Current studies

Treat-to-Target in Systemic Lupus Erythematosus (T2T in SLE)

The convergence of imminent novel therapies for systemic lupus erythematosus (SLE) with the use of treat-to-target (T2T) approaches using validated treatment endpoints heralds a new era in the management of SLE. Validation of a low disease activity endpoint for SLE clinical trials and to drive T2T approaches was identified by an international SLE T2T working group in 2015 as an urgent priority. 

The Asia Pacific Lupus Collaboration (APLC) sets its first research goal to define a low disease activity endpoint for SLE: the Lupus Low Disease Activity State (LLDAS). The APLC has completed a multicentre prospective validation of LLDAS as a T2T endpoint. This study recruited >1,700 patients from leading centres in nine countries with a median of 2-years of follow-up. Its findings are that LLDAS attainment is associated with significant protection from damage accrual and flare.

Notwithstanding the milestone achievement, there remains a great deal of work to be done to refine outcome measures in SLE. The large, multinational APLC cohort is in ongoing follow-up; with the continuation of the APLC prospective cohort, we intend to achieve longer-term validation (5-year follow-up) of LLDAS. This is to capture more patients with damage accrual, one of the primary outcomes of interest; only 14% of the current cohort has accrued organ damage since recruitment at the end of 2-year follow-up period. Longer follow-up period will allow us to perform more comprehensive association studies to determine the effects of many exposure variables. In addition, we intend to prospectively validate the remission definitions; develop algorithms to predict organ damage; examine glucocorticoid adverse effects, and support future large-scale biomarker studies and clinical trials.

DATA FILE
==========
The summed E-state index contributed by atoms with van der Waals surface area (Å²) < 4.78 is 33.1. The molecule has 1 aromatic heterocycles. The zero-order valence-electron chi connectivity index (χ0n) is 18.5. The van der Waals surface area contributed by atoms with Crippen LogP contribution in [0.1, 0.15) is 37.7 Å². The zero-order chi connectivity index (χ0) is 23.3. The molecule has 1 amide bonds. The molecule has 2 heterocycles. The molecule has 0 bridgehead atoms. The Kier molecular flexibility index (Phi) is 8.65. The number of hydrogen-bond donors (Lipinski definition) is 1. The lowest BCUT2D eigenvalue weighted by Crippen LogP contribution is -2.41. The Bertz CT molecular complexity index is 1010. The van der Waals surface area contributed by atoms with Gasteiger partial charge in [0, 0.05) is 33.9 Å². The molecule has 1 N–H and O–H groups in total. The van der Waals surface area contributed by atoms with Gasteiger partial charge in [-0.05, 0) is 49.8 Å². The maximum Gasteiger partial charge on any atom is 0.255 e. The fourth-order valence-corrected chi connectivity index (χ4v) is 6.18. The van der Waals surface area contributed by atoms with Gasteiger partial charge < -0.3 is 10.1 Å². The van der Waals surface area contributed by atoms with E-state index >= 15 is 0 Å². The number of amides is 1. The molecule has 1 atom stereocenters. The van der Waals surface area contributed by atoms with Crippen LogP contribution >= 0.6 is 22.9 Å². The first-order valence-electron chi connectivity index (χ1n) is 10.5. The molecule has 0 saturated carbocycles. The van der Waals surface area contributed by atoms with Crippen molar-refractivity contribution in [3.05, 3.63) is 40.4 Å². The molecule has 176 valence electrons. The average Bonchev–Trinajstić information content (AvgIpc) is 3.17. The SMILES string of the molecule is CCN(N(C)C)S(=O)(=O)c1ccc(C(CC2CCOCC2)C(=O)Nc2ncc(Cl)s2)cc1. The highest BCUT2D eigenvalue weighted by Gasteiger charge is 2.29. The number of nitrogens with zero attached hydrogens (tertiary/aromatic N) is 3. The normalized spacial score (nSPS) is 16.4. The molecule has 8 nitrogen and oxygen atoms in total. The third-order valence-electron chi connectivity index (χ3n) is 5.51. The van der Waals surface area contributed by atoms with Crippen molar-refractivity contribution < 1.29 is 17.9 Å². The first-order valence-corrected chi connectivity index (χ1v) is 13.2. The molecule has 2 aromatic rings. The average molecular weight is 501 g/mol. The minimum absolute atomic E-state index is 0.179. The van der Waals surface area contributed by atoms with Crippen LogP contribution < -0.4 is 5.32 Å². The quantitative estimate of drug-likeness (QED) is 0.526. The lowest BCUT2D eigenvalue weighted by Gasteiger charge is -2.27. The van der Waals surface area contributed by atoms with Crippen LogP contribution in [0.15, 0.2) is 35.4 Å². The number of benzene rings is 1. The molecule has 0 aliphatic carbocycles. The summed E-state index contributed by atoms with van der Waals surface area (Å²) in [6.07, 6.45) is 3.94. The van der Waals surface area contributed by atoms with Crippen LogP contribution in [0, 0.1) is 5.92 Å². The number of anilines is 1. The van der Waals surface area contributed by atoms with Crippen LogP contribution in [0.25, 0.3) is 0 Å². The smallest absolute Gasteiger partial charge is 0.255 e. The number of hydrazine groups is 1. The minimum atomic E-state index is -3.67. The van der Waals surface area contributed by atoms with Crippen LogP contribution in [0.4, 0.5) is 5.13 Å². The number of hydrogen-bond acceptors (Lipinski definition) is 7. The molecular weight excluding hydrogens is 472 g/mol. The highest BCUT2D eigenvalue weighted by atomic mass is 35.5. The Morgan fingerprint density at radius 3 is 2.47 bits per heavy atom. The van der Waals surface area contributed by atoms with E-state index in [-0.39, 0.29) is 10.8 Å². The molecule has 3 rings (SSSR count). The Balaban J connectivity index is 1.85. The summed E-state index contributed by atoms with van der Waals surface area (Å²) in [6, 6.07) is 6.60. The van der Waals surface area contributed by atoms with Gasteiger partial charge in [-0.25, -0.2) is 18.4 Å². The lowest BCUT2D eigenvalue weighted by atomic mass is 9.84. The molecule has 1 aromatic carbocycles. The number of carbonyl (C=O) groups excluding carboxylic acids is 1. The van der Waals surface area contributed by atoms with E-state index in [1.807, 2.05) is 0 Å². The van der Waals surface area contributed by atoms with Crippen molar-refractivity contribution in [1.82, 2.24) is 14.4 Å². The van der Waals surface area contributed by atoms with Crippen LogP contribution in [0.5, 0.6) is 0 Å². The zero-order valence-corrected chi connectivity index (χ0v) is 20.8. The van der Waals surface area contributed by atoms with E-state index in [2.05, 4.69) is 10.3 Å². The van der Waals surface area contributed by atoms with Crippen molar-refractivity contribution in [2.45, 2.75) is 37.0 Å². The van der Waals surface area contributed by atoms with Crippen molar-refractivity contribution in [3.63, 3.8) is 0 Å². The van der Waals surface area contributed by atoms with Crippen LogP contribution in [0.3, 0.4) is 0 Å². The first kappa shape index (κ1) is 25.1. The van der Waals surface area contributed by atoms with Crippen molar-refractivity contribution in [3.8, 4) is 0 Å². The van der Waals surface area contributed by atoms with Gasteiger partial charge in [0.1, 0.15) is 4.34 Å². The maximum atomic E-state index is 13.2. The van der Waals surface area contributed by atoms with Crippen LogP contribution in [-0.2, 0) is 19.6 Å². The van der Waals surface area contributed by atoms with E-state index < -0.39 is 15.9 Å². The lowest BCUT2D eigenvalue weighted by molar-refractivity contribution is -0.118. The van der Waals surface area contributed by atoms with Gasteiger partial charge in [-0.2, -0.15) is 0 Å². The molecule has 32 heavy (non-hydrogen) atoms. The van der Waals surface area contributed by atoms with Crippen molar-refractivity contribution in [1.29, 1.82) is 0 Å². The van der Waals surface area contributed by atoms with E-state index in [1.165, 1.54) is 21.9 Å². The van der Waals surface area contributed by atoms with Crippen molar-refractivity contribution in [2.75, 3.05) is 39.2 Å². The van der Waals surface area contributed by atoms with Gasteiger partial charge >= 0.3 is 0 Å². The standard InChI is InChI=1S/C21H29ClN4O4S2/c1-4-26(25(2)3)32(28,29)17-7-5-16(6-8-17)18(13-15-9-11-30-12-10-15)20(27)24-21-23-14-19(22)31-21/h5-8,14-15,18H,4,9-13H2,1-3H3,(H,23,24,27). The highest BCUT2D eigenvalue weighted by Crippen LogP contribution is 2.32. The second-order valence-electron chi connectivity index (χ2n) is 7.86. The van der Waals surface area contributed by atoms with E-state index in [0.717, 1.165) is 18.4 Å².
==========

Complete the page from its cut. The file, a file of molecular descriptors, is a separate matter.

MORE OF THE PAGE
Lupus Low Disease Activity State (LLDAS) Study

The first study to be investigated by the APLC is the validation of Lupus Low Disease Activity State (LLDAS). We hypothesise that the attainment of a state of low disease activity is associated with improved outcomes in SLE patients. Defining and validating a state of LLDAS will be a major breakthrough in measuring the effectiveness of treatments and for use in treatment guidelines for SLE.


Undertaking this research project in the Asia Pacific region presents multiple advantages. Firstly, the investigators all have access to large cohorts of SLE patients with longitudinal follow up. Secondly, the high severity of SLE in the Asia Pacific means that comparing the outcomes of patients achieving LLDAS to patients with higher states of disease activity is more feasible. Thirdly, the multiple ethnicities to be studied (including Caucasian, Chinese, Filipino, Malay, Japanese, Taiwanese and Thai) will render the results globally applicable. Finally, inter-ethnic and inter-regional comparisons of SLE phenotypes and outcomes will have important ramifications for regional stakeholders including physicians, governments, and industry.

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